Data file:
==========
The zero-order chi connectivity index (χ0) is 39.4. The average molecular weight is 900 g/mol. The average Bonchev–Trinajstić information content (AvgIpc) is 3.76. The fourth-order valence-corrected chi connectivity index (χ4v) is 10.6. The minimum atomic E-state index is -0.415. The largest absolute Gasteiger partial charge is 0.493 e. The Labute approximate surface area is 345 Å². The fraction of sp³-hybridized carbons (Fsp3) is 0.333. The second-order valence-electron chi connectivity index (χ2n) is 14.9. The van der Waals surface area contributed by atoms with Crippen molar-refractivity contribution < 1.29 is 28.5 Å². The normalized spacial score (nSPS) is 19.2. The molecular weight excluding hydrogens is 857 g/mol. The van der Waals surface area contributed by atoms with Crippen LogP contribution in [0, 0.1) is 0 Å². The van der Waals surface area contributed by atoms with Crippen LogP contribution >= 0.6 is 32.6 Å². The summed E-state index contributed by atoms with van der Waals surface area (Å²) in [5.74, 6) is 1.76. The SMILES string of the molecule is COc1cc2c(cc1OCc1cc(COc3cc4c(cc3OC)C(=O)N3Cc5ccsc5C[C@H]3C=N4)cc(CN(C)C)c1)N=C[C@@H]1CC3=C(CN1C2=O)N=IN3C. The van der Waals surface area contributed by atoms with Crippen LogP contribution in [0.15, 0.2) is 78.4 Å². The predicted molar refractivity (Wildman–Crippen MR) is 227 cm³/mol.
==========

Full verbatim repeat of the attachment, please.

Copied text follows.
The zero-order chi connectivity index (χ0) is 39.4. The average molecular weight is 900 g/mol. The average Bonchev–Trinajstić information content (AvgIpc) is 3.76. The fourth-order valence-corrected chi connectivity index (χ4v) is 10.6. The minimum atomic E-state index is -0.415. The largest absolute Gasteiger partial charge is 0.493 e. The Labute approximate surface area is 345 Å². The fraction of sp³-hybridized carbons (Fsp3) is 0.333. The second-order valence-electron chi connectivity index (χ2n) is 14.9. The van der Waals surface area contributed by atoms with Crippen molar-refractivity contribution < 1.29 is 28.5 Å². The normalized spacial score (nSPS) is 19.2. The molecular weight excluding hydrogens is 857 g/mol. The van der Waals surface area contributed by atoms with Crippen LogP contribution in [0, 0.1) is 0 Å². The van der Waals surface area contributed by atoms with Crippen LogP contribution >= 0.6 is 32.6 Å². The summed E-state index contributed by atoms with van der Waals surface area (Å²) in [5.74, 6) is 1.76. The SMILES string of the molecule is COc1cc2c(cc1OCc1cc(COc3cc4c(cc3OC)C(=O)N3Cc5ccsc5C[C@H]3C=N4)cc(CN(C)C)c1)N=C[C@@H]1CC3=C(CN1C2=O)N=IN3C. The van der Waals surface area contributed by atoms with Crippen LogP contribution in [0.15, 0.2) is 78.4 Å². The predicted molar refractivity (Wildman–Crippen MR) is 227 cm³/mol.